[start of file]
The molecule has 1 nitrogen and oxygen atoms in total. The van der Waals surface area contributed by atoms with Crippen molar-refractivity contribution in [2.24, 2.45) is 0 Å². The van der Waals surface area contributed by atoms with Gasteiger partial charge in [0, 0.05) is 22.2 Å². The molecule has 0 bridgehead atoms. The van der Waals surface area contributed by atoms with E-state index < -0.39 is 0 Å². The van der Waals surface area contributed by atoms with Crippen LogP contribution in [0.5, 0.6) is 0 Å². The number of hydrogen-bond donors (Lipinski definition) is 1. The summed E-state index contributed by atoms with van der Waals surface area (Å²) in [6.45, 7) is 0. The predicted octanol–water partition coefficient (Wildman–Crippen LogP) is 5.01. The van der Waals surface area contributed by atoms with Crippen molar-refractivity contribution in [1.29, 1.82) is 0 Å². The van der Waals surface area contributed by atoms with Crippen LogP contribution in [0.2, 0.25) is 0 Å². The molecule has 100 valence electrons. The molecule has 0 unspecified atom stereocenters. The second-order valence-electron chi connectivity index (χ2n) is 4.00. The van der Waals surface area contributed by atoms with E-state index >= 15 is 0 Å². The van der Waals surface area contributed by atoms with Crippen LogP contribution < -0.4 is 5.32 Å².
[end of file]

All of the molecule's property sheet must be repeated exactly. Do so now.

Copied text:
The molecule has 1 nitrogen and oxygen atoms in total. The van der Waals surface area contributed by atoms with Crippen molar-refractivity contribution in [2.24, 2.45) is 0 Å². The van der Waals surface area contributed by atoms with Gasteiger partial charge in [0, 0.05) is 22.2 Å². The molecule has 0 bridgehead atoms. The van der Waals surface area contributed by atoms with E-state index < -0.39 is 0 Å². The van der Waals surface area contributed by atoms with Crippen LogP contribution in [0.5, 0.6) is 0 Å². The number of hydrogen-bond donors (Lipinski definition) is 1. The summed E-state index contributed by atoms with van der Waals surface area (Å²) in [6.45, 7) is 0. The predicted octanol–water partition coefficient (Wildman–Crippen LogP) is 5.01. The van der Waals surface area contributed by atoms with Crippen molar-refractivity contribution in [1.29, 1.82) is 0 Å². The van der Waals surface area contributed by atoms with Crippen LogP contribution in [0.2, 0.25) is 0 Å². The molecule has 100 valence electrons. The molecule has 0 unspecified atom stereocenters. The second-order valence-electron chi connectivity index (χ2n) is 4.00. The van der Waals surface area contributed by atoms with E-state index >= 15 is 0 Å². The van der Waals surface area contributed by atoms with Crippen LogP contribution < -0.4 is 5.32 Å².